The World in Words

The World in Words

From PRI

The World in Words is a podcast about languages and the people who speak them. What happens to the brain on bilingualism? Does it matter that so many languages are dying out? Should we fear the rise of global English? Is the United States losing its linguistic cohesion? Why are Chinese tech words so inventive? Why does Icelandic have so many cool swearwords? Patrick Cox and Nina Porzucki bring you stories from the world's linguistic frontlines. Also at pri.org/languageMore from The World in Words »

Most Recent Episodes

Eddie Izzard will make you laugh in four languages

This week on the World in Words: Comedian Eddie Izzard. Eddie Izzard has often joked about language from the silliness of Latin to why English speakers are so stubbornly monolingual. However, in late '90's, Eddie decided that it wasn't enough to joke about language; he wanted to joke in other languages. So in 1997 he took the stage and did his first set in France in French. It wasn't funny, he admits, but it was the start of a career goal to do stand-up in as many languages as possible. Eventually he did feel funny (and fluent) in French. Now, nearly two decades after that first French show, he has toured in not only French but German and Spanish. He intends to learn Russian and Arabic next. This week The World in Words sat down with Izzard to find out why he's decided to take his humor around the globe and how he's managed to learn all these languages.

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A death in the family

Bradley Campbell goes home to Dallas, Oregon, to find out why his Honduran-born father decided to "kill" Spanish a couple of years before Bradley was born.

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Moroccan-French Comic Gad Elmaleh Leaves Fame and French Behind

Two years ago the Moroccan-French Comedian Gad Elmaleh had a dream to do 10-minutes of stand-up in English for an American audience. Elmaleh is a pretty big name in France. He can fill enormous arenas. But he left notoriety behind in France and came to the US. And for the last year he's been traveling across the US and performing in small comedy clubs honing his English routine. Elmaleh stopped by the studio on his way through Boston to talk about this English language learning adventure.

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Raising the Dead

Among the mansions and golf clubs of the Hamptons, Shinnecock Indians are trying to re-learn their language which died out more than a century ago. Plus, David Bowie and the word, "They".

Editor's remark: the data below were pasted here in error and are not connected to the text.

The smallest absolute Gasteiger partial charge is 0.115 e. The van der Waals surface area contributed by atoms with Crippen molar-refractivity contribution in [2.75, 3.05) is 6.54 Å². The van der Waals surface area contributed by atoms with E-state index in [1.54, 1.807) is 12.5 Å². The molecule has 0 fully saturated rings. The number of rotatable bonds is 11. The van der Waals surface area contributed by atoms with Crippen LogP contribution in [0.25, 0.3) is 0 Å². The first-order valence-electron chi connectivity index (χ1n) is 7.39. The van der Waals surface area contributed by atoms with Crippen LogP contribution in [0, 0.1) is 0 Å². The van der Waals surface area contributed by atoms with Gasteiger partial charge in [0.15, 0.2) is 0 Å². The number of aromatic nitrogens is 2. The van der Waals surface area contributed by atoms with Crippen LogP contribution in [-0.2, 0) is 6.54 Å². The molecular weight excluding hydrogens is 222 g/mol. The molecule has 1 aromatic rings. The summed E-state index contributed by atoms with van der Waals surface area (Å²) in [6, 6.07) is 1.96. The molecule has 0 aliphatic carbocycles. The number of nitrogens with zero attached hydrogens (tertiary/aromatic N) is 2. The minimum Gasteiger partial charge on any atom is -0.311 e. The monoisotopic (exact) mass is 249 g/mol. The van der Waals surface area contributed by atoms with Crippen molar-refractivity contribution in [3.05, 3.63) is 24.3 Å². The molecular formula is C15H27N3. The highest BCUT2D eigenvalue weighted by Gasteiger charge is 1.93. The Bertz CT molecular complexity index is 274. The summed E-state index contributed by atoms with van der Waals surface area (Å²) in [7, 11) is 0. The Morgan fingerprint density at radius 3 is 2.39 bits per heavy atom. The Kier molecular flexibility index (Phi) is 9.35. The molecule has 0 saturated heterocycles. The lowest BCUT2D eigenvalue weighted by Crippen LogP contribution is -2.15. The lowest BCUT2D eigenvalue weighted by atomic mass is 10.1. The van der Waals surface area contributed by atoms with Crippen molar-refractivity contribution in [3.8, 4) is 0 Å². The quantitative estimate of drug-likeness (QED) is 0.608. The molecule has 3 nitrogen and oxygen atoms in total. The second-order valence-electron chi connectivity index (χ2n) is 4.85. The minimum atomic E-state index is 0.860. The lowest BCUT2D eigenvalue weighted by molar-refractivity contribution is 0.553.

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The quest to create the first dumpling emoji

Emoji is a Japanese term for the cute little symbols you can text and tweet from your phone and PC. There are emojis for pizza and taco and apple but recently writer Jennifer 8 Lee discovered that there is no official dumpling emoji. Dumplings are one of the world's most ubiquitous foods, why dumpling emoji? Lee decided to change that and she found herself in a boardroom in Silicon Valley meeting with the Unicode Consortium. The World in Words talks Lee about her quest to create the first official dumpling emoji and about the mysterious Unicode Consortium, the entity that encodes emoji and makes them "official."

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Laughing in Multiple Languages

To close out 2015 the World in Words wanted to leave you smiling. Here's one of our favorite interviews with Canadian comedian Sugar Sammy.

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Koreans love American English

In South Korea, mastery of American English is a status symbol. Families send their kids to academies chosen for their American instructors. We hear from an English teacher from Ireland who was told by a Korean recruiter, "You don't speak English."

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Mysteries

There are mysteries aplenty in David Bowie's song lyrics, Jennifer Tseng's story of love and Noam Chomsky's theory about language. But do we really need to solve these mysteries?

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Signing with a Philly accent

Cheesesteaks, Peanut Chews, Tasty Cakes, oh yeah, the Liberty Bell – there's so much to love about Philadelphia but one of the best things about the city of Brotherly Love is the accent. This week on the podcast we learn about the Philadelphia accent in American Sign Language. What is an accent in ASL? ASL speaker and researcher Jami Fisher explains it all. She is part of the team of researchers at the University of Pennsylvania who is working on the study to document this "weird" as she calls it way of signing. Plus, we hear from the actors of the Broadway musical, "Spring Awakening." This new production features 8 deaf actors. John Hockenberry from our friends at The Takeaway got the chance to interview some of the actors.

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A tale of two linguists

Israeli linguist Arik Sadan is an authority on the Arabic language. Palestinian Sobhi Bahloul is Gaza's best-known Hebrew teacher. The two have never met.

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